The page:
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A key turning point in Sino-Soviet relations was the thaw in relations between the USSR and the United States. This rapprochement angered Mao Zedong and helped to make the Sino-Soviet relationship somewhat hostile for decades.
In the mid-1950s, the PRC and the US came into serious conflict over the Taiwan Straits and Chinese bombardment of the islands of Quemoy and Matsu. The US threatened to use nuclear weapons against China. China felt that the USSR did not support it enough in this confrontation.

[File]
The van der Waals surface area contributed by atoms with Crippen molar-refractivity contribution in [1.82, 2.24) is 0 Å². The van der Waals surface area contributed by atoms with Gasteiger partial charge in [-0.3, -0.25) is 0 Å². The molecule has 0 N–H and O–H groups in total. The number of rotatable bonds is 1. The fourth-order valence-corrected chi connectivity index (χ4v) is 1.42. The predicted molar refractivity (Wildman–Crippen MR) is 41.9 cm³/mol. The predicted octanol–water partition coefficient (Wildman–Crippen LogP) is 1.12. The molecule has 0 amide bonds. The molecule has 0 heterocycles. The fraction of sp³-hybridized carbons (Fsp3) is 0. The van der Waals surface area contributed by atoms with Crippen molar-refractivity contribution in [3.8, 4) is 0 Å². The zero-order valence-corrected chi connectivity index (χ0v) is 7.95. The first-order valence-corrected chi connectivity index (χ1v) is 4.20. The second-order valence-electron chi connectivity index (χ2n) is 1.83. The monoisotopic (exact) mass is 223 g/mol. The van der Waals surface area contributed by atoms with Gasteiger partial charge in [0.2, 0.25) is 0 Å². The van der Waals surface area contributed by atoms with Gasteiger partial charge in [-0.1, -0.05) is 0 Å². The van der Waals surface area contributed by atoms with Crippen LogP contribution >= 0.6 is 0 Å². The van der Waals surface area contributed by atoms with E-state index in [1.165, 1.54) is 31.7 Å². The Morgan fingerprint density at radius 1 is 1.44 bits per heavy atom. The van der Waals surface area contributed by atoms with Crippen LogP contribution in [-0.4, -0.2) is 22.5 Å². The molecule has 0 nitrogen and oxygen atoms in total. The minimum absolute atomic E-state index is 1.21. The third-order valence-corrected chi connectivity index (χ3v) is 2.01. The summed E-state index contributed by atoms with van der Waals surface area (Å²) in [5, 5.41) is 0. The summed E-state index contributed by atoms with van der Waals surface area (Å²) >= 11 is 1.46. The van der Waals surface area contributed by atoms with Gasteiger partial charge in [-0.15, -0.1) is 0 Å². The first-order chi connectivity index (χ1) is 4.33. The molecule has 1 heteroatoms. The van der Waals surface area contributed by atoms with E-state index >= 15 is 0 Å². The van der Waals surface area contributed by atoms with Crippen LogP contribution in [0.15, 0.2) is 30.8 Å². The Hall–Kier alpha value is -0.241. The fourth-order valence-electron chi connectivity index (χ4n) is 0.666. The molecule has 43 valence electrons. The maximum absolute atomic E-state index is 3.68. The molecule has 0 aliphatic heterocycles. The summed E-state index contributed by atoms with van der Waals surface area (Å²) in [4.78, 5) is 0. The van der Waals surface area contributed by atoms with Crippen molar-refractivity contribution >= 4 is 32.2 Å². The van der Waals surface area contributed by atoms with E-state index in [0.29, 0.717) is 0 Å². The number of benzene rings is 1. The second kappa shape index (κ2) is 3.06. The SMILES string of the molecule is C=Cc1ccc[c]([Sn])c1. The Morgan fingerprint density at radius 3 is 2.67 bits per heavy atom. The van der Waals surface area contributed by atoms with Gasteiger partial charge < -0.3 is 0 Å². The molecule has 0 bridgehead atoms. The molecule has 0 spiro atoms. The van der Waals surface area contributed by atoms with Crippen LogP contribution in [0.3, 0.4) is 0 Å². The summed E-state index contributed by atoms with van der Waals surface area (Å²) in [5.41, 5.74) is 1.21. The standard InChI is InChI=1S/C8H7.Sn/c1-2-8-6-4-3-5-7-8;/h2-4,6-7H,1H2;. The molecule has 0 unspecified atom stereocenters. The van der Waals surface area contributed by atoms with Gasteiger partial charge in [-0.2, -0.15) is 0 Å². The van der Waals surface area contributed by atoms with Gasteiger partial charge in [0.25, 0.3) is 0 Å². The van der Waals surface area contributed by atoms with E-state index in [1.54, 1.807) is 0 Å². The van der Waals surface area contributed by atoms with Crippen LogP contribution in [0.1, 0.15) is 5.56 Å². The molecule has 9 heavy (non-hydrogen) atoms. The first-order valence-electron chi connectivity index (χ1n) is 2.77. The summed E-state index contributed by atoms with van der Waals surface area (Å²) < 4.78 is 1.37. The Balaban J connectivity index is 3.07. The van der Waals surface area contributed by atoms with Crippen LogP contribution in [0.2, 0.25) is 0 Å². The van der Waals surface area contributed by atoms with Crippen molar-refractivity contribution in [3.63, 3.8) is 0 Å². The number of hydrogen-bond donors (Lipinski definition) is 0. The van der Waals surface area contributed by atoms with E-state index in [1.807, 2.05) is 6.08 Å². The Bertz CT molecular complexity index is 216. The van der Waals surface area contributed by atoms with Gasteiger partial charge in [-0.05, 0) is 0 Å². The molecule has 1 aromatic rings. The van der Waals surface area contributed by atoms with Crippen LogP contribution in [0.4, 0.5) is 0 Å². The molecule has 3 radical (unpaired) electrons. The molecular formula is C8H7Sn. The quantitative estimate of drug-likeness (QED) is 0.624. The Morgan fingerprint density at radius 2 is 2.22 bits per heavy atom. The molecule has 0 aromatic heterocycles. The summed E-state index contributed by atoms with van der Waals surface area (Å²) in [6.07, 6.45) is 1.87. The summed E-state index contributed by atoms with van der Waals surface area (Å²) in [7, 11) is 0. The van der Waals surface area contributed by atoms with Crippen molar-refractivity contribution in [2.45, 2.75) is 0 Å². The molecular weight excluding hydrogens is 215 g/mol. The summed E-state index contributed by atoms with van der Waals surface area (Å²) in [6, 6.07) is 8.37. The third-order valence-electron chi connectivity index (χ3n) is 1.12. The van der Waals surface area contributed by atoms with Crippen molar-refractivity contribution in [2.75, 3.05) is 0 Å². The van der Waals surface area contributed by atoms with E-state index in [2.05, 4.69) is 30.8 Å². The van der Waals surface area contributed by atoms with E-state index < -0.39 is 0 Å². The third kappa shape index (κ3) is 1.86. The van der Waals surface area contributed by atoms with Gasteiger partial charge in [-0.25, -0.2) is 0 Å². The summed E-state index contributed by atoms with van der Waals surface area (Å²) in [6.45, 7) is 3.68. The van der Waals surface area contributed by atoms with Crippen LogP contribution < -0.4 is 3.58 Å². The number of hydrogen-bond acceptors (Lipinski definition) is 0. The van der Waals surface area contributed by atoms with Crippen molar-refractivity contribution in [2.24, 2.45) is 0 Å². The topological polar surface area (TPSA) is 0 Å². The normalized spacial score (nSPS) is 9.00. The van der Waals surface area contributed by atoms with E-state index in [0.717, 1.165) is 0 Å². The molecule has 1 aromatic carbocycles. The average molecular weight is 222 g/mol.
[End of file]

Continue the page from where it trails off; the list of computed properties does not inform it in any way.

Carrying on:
A few years later, Khrushchev, the Soviet leader, visited the US. This was seen by the Chinese as even more evidence that their supposed communist comrades were abandoning them in favor of peaceful coexistence with the West. Mao did not approve of this policy, wanting more confrontation and more communist solidarity. This led to increased hostility between the two communist countries.
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